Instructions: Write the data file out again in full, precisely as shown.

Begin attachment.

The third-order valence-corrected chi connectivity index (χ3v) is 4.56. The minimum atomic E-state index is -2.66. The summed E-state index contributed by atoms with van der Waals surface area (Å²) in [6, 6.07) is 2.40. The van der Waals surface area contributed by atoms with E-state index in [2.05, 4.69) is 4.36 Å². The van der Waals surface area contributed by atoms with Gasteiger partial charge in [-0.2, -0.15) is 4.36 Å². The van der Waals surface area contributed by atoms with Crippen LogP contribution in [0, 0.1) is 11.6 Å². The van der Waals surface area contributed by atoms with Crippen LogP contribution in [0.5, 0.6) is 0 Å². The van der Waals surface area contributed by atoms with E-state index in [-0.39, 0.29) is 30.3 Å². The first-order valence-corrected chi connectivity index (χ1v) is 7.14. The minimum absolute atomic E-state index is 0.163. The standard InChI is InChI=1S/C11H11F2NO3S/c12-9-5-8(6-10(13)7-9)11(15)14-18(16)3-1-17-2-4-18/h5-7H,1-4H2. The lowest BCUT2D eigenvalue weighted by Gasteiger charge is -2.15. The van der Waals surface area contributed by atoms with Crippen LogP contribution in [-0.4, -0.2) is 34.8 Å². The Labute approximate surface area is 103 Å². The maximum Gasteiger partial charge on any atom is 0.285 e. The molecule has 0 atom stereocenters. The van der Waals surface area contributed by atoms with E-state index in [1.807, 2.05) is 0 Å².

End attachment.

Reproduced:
The third-order valence-corrected chi connectivity index (χ3v) is 4.56. The minimum atomic E-state index is -2.66. The summed E-state index contributed by atoms with van der Waals surface area (Å²) in [6, 6.07) is 2.40. The van der Waals surface area contributed by atoms with E-state index in [2.05, 4.69) is 4.36 Å². The van der Waals surface area contributed by atoms with Gasteiger partial charge in [-0.2, -0.15) is 4.36 Å². The van der Waals surface area contributed by atoms with Crippen LogP contribution in [0, 0.1) is 11.6 Å². The van der Waals surface area contributed by atoms with Crippen LogP contribution in [0.5, 0.6) is 0 Å². The van der Waals surface area contributed by atoms with E-state index in [-0.39, 0.29) is 30.3 Å². The first-order valence-corrected chi connectivity index (χ1v) is 7.14. The minimum absolute atomic E-state index is 0.163. The standard InChI is InChI=1S/C11H11F2NO3S/c12-9-5-8(6-10(13)7-9)11(15)14-18(16)3-1-17-2-4-18/h5-7H,1-4H2. The lowest BCUT2D eigenvalue weighted by Gasteiger charge is -2.15. The van der Waals surface area contributed by atoms with Crippen LogP contribution in [-0.4, -0.2) is 34.8 Å². The Labute approximate surface area is 103 Å². The maximum Gasteiger partial charge on any atom is 0.285 e. The molecule has 0 atom stereocenters. The van der Waals surface area contributed by atoms with E-state index in [1.807, 2.05) is 0 Å².